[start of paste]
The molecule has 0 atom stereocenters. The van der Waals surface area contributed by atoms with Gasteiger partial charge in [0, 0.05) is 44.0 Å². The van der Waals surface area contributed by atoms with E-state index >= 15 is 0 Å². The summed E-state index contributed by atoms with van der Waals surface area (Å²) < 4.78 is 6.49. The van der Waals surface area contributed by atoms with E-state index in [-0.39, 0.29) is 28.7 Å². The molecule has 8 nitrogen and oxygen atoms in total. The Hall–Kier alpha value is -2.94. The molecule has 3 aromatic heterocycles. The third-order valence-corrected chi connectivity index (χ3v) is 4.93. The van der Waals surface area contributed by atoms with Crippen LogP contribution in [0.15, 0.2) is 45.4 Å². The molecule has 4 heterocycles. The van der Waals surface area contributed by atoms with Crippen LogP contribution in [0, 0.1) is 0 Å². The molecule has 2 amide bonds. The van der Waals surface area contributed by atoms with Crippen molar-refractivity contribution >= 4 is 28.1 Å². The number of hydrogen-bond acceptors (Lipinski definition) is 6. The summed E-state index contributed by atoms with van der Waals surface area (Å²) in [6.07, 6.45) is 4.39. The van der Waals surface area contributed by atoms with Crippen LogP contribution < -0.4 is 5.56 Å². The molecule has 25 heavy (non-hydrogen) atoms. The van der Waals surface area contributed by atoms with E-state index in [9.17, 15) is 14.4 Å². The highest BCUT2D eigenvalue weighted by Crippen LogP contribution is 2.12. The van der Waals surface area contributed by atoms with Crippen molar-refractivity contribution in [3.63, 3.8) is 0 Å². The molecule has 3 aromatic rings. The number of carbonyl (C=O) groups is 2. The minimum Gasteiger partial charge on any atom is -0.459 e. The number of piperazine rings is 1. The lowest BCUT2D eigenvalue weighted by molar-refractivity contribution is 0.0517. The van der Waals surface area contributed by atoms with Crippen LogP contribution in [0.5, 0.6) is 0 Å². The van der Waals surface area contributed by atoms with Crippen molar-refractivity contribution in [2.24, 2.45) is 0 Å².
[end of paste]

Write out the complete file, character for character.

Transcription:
The molecule has 0 atom stereocenters. The van der Waals surface area contributed by atoms with Gasteiger partial charge in [0, 0.05) is 44.0 Å². The van der Waals surface area contributed by atoms with E-state index >= 15 is 0 Å². The summed E-state index contributed by atoms with van der Waals surface area (Å²) < 4.78 is 6.49. The van der Waals surface area contributed by atoms with E-state index in [-0.39, 0.29) is 28.7 Å². The molecule has 8 nitrogen and oxygen atoms in total. The Hall–Kier alpha value is -2.94. The molecule has 3 aromatic heterocycles. The third-order valence-corrected chi connectivity index (χ3v) is 4.93. The van der Waals surface area contributed by atoms with Crippen LogP contribution in [0.15, 0.2) is 45.4 Å². The molecule has 4 heterocycles. The van der Waals surface area contributed by atoms with Crippen LogP contribution in [0, 0.1) is 0 Å². The molecule has 2 amide bonds. The van der Waals surface area contributed by atoms with Crippen molar-refractivity contribution >= 4 is 28.1 Å². The number of hydrogen-bond acceptors (Lipinski definition) is 6. The summed E-state index contributed by atoms with van der Waals surface area (Å²) in [6.07, 6.45) is 4.39. The van der Waals surface area contributed by atoms with Crippen LogP contribution < -0.4 is 5.56 Å². The molecule has 25 heavy (non-hydrogen) atoms. The van der Waals surface area contributed by atoms with E-state index in [9.17, 15) is 14.4 Å². The highest BCUT2D eigenvalue weighted by Crippen LogP contribution is 2.12. The van der Waals surface area contributed by atoms with Crippen molar-refractivity contribution in [3.63, 3.8) is 0 Å². The molecule has 3 aromatic rings. The number of carbonyl (C=O) groups is 2. The minimum Gasteiger partial charge on any atom is -0.459 e. The number of piperazine rings is 1. The lowest BCUT2D eigenvalue weighted by molar-refractivity contribution is 0.0517. The van der Waals surface area contributed by atoms with Crippen LogP contribution in [0.5, 0.6) is 0 Å². The van der Waals surface area contributed by atoms with Crippen molar-refractivity contribution in [2.24, 2.45) is 0 Å².